But Honda got the message, and the Prelude’s successor was quite another drug all together. Well, not exactly a hit of crystal meth, but it at least moved the pharmacological category out of the sedatives and into the stimulants, even if they were still fairly mild. But then serious excitement was only a Gold Top swap away.
For those that might ask why snoozers like this end up on CC, I did commit to covering every Honda car chronologically, instead of the usual randomness. And in its boring way, the Prelude was an important milestone for the evolution of that car and Honda overall.
Join the conversation
Latest Car ReviewsRead more
Latest Product ReviewsRead more
- Lou_BC Once again, Mustang is the last pony car standing. Camaro RIP, Challenger RIP.
- FreedMike Next up should DEFINITELY be the Cadillac Eldorado. On the subject of Caddies, I saw a Lyriq in person for the first time a couple of days ago, and I'm changing my tune on its' styling. In person, it works quite well, and the interior is very nicely executed.
- Probert Sorry to disappoint: https://robbreport.com/motors/cars/tesla-model-y-worlds-best-selling-vehicle-1234848318/and any list. of articles with a 1 second google search. It's a tough world out there - but you can do it!!!!!!
- ToolGuy "We're marking the anniversary of the time Robert Farago started the GM death watch and called for the company to die."• No, we aren't. Robert Farago wrote that in April 2005. It was reposted in 2009 on the eve of the actual bankruptcy filing.The byline dates are sometimes strange/off with the site revisions (and the 'this is a repost' note got lost), but the date string in the link is correct (...2005/04...). Posting about GM bankruptcy in 2005 was a slightly more difficult call than doing it in 2009.-- The Truth About Calendars
- Kat Laneaux Agree with Michael500, we wasted all that money just to bail out GM and they are developing these cars in China and other countries. What the heck. I understand the cheap labor but that is just another foothold the government has on their citizens and they already treat them like crap. That is pretty disgusting to go forward to put other peoples health and mental stability on a crazy crazed, control freak, leader, who is in bed with Russia. Thought about getting a buick but that just shot that one out of the park. All of this for the greed. They get what they lay in bed with. Disgusting.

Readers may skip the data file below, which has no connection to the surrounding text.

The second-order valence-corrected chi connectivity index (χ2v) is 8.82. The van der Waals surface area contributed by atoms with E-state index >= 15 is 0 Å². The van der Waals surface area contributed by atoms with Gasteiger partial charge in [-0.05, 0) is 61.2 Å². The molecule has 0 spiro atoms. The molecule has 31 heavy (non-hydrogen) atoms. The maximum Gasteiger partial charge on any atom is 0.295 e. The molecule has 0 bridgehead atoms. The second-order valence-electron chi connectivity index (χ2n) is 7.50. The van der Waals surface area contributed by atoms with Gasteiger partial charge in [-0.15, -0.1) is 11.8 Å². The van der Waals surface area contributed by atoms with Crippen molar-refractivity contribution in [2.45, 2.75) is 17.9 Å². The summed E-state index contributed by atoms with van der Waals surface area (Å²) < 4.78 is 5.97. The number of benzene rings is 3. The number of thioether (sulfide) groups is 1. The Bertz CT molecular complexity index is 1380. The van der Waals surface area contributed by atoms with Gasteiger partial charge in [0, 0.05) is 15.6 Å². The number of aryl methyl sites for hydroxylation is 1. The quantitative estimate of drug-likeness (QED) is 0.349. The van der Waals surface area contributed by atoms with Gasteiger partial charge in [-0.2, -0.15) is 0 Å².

I had an '82 and drove it for a few months in the early nineties. It was the most solid, efficient, easy-to-live-with car I've ever owned. To this day I regret selling it, and I actually feel a tinge of sadness at looking at the above pictures. Sorry, old girl . . . if you're out there!
"Boring was a welcome relief from the excitement of blown engines." During the late 80's I worked at a grocery store. One of the managers had a 40 mile one way commute, his work car was an 80 prelude, just like this one, color and everything. He also owned an 85 toronado that he only drove to work a couple of times a month. One day the engine blew in the honda as he was coming to work. It had 130k on it, which is not very high for a well maintained car with all highway miles on it. He bought another engine and had me install it for him. The following winter the windshield wiper pivot broke during a heavy snowstorm, it was made of plastic. I forgot about the thin vinyl coverings on the door panels of jap cars of the era, that wrinkled as soon as the sun hit them.